Chapter Books and THE Book List

My oldest son spoke in paragraphs by the time he was 2 years old.

He learned to read at 3.

He read chapter books by 4.

He likes to read more than play outside.  Sometimes we have to ask him to take his book outdoors.

One time we were at the library and checked out a book called “Year of the Jungle”.  It was a picture book and had a girl with curly hair hiding in the jungle on the front.

I didn’t think anything of it and we brought it home.

Later, my son told me the book was “weird” and he had chosen not to finish it.

I looked it over more intently and it was about a little girl whose father had left for Vietnam.  It goes into details about war and her father being gone and later, finally returning.  It had comical looking cartoonish images, but then dealt with such a serious and raw subject.

That taught me to look more intently at what my son, at what any of my kids, were reading.  (It turns out, by the way, that the author also wrote The Hunger Games.)

Books “for children” cover topics such as murder, adultery, idol worship, etc. and treat them like, well…child’s play.  Something to be passed over.  Just part of the story.

No, thank you.

I want my children to ingest wholesome thoughts and images. To be inspired by heroes of great character.

I don’t want my son mindlessly reading through a series that appears to be fine and later delves into sorcery (The Magic Treehouse series) or any other topic I find worthless.

I don’t want my son to just fill his mind with junk, either, with countless books of “twaddle,” as Charlotte Mason, the educator, phrased it.

So…I needed a solution.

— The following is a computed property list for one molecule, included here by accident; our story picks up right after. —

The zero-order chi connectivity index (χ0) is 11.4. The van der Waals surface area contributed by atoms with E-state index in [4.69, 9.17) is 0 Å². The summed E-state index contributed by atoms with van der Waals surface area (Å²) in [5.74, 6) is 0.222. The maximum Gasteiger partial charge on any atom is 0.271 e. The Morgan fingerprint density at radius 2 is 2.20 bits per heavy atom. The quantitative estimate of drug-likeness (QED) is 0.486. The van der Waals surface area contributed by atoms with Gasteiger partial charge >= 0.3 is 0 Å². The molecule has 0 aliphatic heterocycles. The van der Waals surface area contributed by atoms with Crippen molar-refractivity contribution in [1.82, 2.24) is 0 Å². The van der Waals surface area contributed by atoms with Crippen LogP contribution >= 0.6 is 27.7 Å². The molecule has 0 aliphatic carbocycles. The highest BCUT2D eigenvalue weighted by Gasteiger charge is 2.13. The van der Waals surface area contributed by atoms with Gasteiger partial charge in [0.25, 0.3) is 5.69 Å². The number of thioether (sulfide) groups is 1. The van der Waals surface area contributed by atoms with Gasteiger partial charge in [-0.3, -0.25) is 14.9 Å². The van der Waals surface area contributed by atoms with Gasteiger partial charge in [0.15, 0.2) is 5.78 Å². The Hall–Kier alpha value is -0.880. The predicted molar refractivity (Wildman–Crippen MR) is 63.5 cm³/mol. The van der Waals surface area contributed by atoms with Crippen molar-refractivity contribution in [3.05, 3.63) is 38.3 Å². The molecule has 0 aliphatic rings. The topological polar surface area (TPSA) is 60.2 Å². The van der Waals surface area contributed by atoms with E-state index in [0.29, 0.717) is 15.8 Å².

I scoured the most worthwhile homeschool curriculums for those who appreciate “living books”.

Sonlight. My Father’s World. Heart of Dakota. Memoria Press. Veritas Press. Beautiful Feet. Ambleside Online.  Biblioplan.  Simply Charlotte Mason.

I started typing. I made an excel list of every book for his age range that they recommended and detailed when each of the curriculums recommended them. Then, I moved on to the next age range and the next. I then compiled a list of all of the recommended book so I could start working on building our library with quality books that he could read through.

A library at his fingertips.

An age-appropriate, maturity-level-accurate book list that includes so many classics that I remember and enjoyed.  And many that I wish I had read when I was younger.

However, I can take my time and read what I would like when I have time. I don’t have to read everything single thing before he does. I can (for the most part) trust these books as being the best of the bunch, because the creators of these curriculums already did that footwork.  Now, I just tied it all together.

I’ve shared this list with others (that whole treat others how you want to be treated thing) and they were so appreciative.  Moms gushed on and on about how helpful this was.

So here.

I’m sharing it with you, too.

You can download the Excel list here: Of The Vine Chapter Books

(Please don’t send to others, but have them visit my site. I’ve worked really hard on this and I would be disrespected to have this passed on without my knowledge.  Thanks for understanding.)

I hope this helps you. Either way, I put in way too many hours to mention to make this list.  🙂

However, I now have a list that I can use to quench my son’s thirst for books!

Growing our library bit by bit.

Growing our library bit by bit.

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